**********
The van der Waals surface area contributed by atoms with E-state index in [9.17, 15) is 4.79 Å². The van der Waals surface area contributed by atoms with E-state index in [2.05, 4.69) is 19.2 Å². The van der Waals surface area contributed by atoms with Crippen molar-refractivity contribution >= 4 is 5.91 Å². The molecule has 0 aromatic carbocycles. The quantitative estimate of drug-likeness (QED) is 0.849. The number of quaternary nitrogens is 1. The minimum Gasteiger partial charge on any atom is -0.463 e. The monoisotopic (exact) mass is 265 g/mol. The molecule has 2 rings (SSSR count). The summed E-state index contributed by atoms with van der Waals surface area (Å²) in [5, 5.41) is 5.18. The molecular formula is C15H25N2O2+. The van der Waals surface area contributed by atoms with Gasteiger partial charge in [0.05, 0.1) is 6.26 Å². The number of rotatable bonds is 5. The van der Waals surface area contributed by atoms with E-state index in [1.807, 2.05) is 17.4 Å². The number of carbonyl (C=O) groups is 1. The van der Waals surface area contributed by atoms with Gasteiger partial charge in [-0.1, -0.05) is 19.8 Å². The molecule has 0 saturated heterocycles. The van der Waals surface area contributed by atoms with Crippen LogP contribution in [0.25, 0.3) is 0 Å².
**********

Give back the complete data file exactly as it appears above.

The van der Waals surface area contributed by atoms with E-state index in [9.17, 15) is 4.79 Å². The van der Waals surface area contributed by atoms with E-state index in [2.05, 4.69) is 19.2 Å². The van der Waals surface area contributed by atoms with Crippen molar-refractivity contribution >= 4 is 5.91 Å². The molecule has 0 aromatic carbocycles. The quantitative estimate of drug-likeness (QED) is 0.849. The number of quaternary nitrogens is 1. The minimum Gasteiger partial charge on any atom is -0.463 e. The monoisotopic (exact) mass is 265 g/mol. The molecule has 2 rings (SSSR count). The summed E-state index contributed by atoms with van der Waals surface area (Å²) in [5, 5.41) is 5.18. The molecular formula is C15H25N2O2+. The van der Waals surface area contributed by atoms with Gasteiger partial charge in [0.05, 0.1) is 6.26 Å². The number of rotatable bonds is 5. The van der Waals surface area contributed by atoms with E-state index in [1.807, 2.05) is 17.4 Å². The number of carbonyl (C=O) groups is 1. The van der Waals surface area contributed by atoms with Gasteiger partial charge in [-0.1, -0.05) is 19.8 Å². The molecule has 0 saturated heterocycles. The van der Waals surface area contributed by atoms with Crippen LogP contribution in [0.25, 0.3) is 0 Å².